tv Anderson Cooper 360 CNN August 27, 2018 5:00pm-6:00pm PDT
>> i just need to get my coat here. >> can you give me a minute here, please? >> reporter: he made fun of himself. >> i wish that guy would shut up. >> reporter: no wonder he laughed so easily. he considered himself to be one of -- ♪ are the luckiest people ♪ >> reporter: jeanne moos, cnn, new york. >> one-of-a-kind for sure. thank you so much for joining us. "ac 360" with john berman in tonight starts right now. i'm glad we got to the right place. john berman here in for anderson. those are the words of a trump supporter and republican strategist today after flags at the white house were lowered back to half-staff in honor of the late senator john mccain. the question tonight, what took so long, and why was the president still in the wrong place two full days after the senator died? what was so hard about offering a kind word to, praise to a
arizona republican as praise poured in from around the globe, paying tribute to man, because keeping them hostages o honest, none of she should have been hard. when a significant national figure dies, white house procedure is more or less automatic. it was followed recently after the passion of barbara bush a few months ago. the president issued a proclamation reading in part, as a mark of respect for the memory of barbara bush, i hereby order by the authority vested in me by the laws of the constitution of the united states of america the flag of the united states shall will flown at after staff at the white house and upon all public buildings and grounds, at all military posts and naval station and all naval vessels of the federal government in the district of columbia and throughout the united states and its territories and possessions until sunset on the di of internment. until sunset on the day of internment. senator mccain will be buried this coming sunday. yet this morning and for most of the day, white house flags flew normally, as if nothing had happened. as if a man who spent 5 1/2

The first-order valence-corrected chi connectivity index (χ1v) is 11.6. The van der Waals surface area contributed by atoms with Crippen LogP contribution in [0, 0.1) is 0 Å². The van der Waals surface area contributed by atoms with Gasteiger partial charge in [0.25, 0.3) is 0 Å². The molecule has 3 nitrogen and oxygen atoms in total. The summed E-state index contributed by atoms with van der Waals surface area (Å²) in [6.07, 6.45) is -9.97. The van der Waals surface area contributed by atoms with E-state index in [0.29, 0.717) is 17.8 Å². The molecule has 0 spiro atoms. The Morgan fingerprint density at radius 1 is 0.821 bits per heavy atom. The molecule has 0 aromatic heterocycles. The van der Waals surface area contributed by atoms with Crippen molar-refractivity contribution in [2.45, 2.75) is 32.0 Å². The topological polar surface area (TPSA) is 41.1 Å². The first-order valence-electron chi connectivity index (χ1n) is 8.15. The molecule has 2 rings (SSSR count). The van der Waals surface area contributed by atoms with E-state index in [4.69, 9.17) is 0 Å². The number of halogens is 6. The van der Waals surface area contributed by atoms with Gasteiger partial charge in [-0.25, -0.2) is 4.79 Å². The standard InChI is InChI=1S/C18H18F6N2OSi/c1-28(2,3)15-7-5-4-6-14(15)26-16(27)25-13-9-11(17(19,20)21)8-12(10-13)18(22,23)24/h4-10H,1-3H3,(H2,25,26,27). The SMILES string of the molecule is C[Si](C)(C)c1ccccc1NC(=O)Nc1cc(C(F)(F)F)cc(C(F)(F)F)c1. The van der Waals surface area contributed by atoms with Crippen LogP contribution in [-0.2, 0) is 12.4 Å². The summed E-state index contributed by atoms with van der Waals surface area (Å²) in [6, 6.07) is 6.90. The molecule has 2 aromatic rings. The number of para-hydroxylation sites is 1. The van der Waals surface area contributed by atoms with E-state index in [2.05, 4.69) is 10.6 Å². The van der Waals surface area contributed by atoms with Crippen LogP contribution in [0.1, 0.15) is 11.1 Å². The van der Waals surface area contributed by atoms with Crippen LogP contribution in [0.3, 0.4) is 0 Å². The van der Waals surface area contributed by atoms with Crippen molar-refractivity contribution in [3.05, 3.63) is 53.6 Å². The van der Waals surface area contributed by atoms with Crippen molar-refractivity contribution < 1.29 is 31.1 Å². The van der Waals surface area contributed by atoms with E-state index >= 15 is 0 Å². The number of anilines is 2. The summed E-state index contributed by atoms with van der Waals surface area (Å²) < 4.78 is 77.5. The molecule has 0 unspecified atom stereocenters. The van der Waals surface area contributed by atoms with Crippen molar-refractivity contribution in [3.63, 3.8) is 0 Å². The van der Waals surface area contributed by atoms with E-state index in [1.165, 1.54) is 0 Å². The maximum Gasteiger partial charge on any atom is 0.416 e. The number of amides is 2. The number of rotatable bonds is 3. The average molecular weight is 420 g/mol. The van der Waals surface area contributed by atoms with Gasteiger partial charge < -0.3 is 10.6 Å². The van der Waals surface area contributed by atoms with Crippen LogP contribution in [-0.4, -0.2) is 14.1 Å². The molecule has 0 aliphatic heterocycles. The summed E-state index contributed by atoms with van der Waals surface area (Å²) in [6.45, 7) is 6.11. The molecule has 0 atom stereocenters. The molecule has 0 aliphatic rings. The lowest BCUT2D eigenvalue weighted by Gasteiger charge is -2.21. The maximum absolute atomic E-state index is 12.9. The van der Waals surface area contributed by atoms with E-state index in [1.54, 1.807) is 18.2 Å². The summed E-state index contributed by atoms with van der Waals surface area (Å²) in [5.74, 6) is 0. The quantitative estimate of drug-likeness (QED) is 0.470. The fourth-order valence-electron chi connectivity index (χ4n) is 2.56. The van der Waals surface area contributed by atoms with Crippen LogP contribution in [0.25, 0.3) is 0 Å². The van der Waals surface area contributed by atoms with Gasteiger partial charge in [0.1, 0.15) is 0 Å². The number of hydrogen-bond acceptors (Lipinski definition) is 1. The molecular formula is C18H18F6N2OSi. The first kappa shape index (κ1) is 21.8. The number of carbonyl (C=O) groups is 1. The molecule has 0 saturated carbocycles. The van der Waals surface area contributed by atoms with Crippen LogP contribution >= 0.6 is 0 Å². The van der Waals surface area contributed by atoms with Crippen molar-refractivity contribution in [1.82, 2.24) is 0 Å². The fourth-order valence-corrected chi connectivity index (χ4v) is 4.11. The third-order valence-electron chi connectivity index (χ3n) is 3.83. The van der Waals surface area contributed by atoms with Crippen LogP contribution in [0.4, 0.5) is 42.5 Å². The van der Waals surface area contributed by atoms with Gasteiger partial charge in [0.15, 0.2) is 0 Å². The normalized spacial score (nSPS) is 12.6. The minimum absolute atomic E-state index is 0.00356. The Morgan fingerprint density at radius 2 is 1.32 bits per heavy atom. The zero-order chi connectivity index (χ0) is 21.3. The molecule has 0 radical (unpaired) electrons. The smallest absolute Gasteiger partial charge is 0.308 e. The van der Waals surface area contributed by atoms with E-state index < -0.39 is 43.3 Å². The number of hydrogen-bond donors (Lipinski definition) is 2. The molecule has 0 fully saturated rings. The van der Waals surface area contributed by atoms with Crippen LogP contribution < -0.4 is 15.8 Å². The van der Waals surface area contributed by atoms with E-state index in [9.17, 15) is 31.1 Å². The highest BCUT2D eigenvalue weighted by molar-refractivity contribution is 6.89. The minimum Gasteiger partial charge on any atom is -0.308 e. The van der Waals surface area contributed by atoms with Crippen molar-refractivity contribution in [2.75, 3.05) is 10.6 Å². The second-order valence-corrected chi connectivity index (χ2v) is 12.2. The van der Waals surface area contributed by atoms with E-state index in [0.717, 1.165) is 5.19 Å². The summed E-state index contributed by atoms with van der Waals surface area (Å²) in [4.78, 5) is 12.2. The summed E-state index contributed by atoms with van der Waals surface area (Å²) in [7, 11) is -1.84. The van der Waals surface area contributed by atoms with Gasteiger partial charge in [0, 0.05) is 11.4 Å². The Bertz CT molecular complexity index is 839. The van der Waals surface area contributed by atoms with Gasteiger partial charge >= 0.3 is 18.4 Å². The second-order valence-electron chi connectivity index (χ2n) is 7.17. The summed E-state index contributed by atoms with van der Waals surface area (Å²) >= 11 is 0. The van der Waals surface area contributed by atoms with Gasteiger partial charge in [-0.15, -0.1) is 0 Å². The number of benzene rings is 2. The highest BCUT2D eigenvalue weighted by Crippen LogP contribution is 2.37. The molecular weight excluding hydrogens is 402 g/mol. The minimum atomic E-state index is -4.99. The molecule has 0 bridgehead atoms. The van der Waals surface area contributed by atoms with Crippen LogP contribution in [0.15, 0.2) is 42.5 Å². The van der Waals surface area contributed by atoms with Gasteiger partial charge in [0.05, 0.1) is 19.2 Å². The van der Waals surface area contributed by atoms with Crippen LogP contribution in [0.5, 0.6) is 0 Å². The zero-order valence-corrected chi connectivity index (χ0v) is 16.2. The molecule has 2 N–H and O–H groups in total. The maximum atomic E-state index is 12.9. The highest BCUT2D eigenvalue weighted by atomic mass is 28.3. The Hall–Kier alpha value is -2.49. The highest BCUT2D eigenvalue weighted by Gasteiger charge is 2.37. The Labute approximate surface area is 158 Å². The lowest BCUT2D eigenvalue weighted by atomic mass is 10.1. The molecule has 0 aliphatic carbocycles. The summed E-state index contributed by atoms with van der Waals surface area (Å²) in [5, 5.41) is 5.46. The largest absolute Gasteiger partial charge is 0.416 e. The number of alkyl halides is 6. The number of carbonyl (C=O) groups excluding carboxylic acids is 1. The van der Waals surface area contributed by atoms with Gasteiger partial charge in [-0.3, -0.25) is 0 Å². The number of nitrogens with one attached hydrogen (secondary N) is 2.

years in vietnamese captivity, survived brutal torture, returned home to a life of public service and ran tries trice for president as if he were still alive. unlike the one for barbara bush, no proclamation went out from the president on saturday or yesterday or most of today. nor did a kind word for senator mccain escape the senator's lips at first or his twitter fingers when he posted this, my deepest sympathies and respect go out to the family of senator mccain. our hearts and prayers are with you. nothing about the man. just about his family. he also tweeted about tiger woods's comeback and poll numbers. he boasted about the economy. but as for senator mccain, that lone tweet was it. s you saw, there was nothing in it about the man himself. the uproar only grew when "the washington post" reported that the president had also nixed a formal statement that staffers had prepared praising senator
mccain's life and heroism. but as scathing as the reaction was, it might have died down had the white house simply done what has traditionally been done at moment likes this, when institutions around washington and across the country have done, as this picture clearly shows. passions might have cooled had the president offered more than just stony silence, the five times he was asked about it today. >> mr. president, any thoughts on john mccain? >> thank you very much, everybody. thank you. thank you. >> do you have any thoughts at all about john mccain? do you believe john mccain is a hero? >> let's go. keep moving. >> nothing at all about john mccain? >> thank you.